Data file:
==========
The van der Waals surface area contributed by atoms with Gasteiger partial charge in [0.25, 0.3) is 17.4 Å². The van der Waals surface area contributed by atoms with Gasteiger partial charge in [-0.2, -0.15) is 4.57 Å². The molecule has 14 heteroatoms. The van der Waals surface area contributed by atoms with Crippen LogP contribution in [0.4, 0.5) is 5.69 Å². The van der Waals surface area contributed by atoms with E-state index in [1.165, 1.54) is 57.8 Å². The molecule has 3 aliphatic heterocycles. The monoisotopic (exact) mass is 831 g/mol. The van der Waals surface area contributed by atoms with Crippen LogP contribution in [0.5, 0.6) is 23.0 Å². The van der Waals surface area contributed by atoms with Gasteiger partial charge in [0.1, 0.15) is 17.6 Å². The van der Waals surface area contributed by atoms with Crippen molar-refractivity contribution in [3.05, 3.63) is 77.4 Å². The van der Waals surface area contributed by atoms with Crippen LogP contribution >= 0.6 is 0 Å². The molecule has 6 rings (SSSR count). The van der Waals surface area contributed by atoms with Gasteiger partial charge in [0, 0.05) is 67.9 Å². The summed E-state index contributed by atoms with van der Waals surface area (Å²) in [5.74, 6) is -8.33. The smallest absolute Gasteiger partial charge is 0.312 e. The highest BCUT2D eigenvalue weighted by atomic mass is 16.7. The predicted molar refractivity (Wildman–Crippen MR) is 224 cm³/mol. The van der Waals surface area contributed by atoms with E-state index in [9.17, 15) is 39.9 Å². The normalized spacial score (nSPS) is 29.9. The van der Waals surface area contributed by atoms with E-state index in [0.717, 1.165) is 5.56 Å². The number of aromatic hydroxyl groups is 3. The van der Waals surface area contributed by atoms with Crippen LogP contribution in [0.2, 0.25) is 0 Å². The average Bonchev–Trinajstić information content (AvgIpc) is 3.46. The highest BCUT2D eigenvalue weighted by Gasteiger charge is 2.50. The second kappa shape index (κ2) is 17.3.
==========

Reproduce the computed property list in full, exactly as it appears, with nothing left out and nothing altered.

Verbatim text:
The van der Waals surface area contributed by atoms with Gasteiger partial charge in [0.25, 0.3) is 17.4 Å². The van der Waals surface area contributed by atoms with Gasteiger partial charge in [-0.2, -0.15) is 4.57 Å². The molecule has 14 heteroatoms. The van der Waals surface area contributed by atoms with Crippen LogP contribution in [0.4, 0.5) is 5.69 Å². The van der Waals surface area contributed by atoms with E-state index in [1.165, 1.54) is 57.8 Å². The molecule has 3 aliphatic heterocycles. The monoisotopic (exact) mass is 831 g/mol. The van der Waals surface area contributed by atoms with Crippen LogP contribution in [0.5, 0.6) is 23.0 Å². The van der Waals surface area contributed by atoms with Gasteiger partial charge in [0.1, 0.15) is 17.6 Å². The van der Waals surface area contributed by atoms with Crippen molar-refractivity contribution in [3.05, 3.63) is 77.4 Å². The van der Waals surface area contributed by atoms with Crippen LogP contribution >= 0.6 is 0 Å². The molecule has 6 rings (SSSR count). The van der Waals surface area contributed by atoms with Gasteiger partial charge in [0, 0.05) is 67.9 Å². The summed E-state index contributed by atoms with van der Waals surface area (Å²) in [5.74, 6) is -8.33. The smallest absolute Gasteiger partial charge is 0.312 e. The highest BCUT2D eigenvalue weighted by atomic mass is 16.7. The predicted molar refractivity (Wildman–Crippen MR) is 224 cm³/mol. The van der Waals surface area contributed by atoms with E-state index in [9.17, 15) is 39.9 Å². The normalized spacial score (nSPS) is 29.9. The van der Waals surface area contributed by atoms with E-state index in [0.717, 1.165) is 5.56 Å². The number of aromatic hydroxyl groups is 3. The van der Waals surface area contributed by atoms with Crippen LogP contribution in [0.2, 0.25) is 0 Å². The average Bonchev–Trinajstić information content (AvgIpc) is 3.46. The highest BCUT2D eigenvalue weighted by Gasteiger charge is 2.50. The second kappa shape index (κ2) is 17.3.